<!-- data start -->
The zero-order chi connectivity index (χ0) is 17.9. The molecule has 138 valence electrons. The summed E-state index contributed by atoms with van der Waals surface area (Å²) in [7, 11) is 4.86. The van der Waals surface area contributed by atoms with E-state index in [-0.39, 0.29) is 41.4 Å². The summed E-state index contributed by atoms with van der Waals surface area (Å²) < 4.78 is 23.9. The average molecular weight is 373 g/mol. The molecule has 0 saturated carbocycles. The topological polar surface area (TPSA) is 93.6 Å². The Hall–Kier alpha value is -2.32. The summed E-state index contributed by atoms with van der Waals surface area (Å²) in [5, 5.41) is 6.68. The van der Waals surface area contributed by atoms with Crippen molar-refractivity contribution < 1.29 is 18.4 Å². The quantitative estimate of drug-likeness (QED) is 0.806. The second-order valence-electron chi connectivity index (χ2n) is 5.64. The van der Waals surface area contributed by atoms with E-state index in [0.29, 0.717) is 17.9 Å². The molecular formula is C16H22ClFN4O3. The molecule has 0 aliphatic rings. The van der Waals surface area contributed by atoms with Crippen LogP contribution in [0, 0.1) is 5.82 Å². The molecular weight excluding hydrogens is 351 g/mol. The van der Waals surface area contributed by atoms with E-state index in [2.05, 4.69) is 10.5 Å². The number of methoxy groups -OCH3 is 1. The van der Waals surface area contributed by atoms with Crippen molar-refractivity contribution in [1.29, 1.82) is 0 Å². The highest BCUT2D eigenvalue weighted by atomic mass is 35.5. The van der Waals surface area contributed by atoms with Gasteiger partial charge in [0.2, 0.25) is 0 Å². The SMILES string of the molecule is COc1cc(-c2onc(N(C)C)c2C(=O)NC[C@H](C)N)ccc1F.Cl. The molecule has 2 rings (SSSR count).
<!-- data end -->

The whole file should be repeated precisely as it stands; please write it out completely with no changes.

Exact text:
The zero-order chi connectivity index (χ0) is 17.9. The molecule has 138 valence electrons. The summed E-state index contributed by atoms with van der Waals surface area (Å²) in [7, 11) is 4.86. The van der Waals surface area contributed by atoms with E-state index in [-0.39, 0.29) is 41.4 Å². The summed E-state index contributed by atoms with van der Waals surface area (Å²) < 4.78 is 23.9. The average molecular weight is 373 g/mol. The molecule has 0 saturated carbocycles. The topological polar surface area (TPSA) is 93.6 Å². The Hall–Kier alpha value is -2.32. The summed E-state index contributed by atoms with van der Waals surface area (Å²) in [5, 5.41) is 6.68. The van der Waals surface area contributed by atoms with Crippen molar-refractivity contribution < 1.29 is 18.4 Å². The quantitative estimate of drug-likeness (QED) is 0.806. The second-order valence-electron chi connectivity index (χ2n) is 5.64. The van der Waals surface area contributed by atoms with E-state index in [0.29, 0.717) is 17.9 Å². The molecular formula is C16H22ClFN4O3. The molecule has 0 aliphatic rings. The van der Waals surface area contributed by atoms with Crippen LogP contribution in [0, 0.1) is 5.82 Å². The molecular weight excluding hydrogens is 351 g/mol. The van der Waals surface area contributed by atoms with E-state index in [2.05, 4.69) is 10.5 Å². The number of methoxy groups -OCH3 is 1. The van der Waals surface area contributed by atoms with Crippen molar-refractivity contribution in [1.29, 1.82) is 0 Å². The highest BCUT2D eigenvalue weighted by atomic mass is 35.5. The van der Waals surface area contributed by atoms with Gasteiger partial charge in [0.2, 0.25) is 0 Å². The SMILES string of the molecule is COc1cc(-c2onc(N(C)C)c2C(=O)NC[C@H](C)N)ccc1F.Cl. The molecule has 2 rings (SSSR count).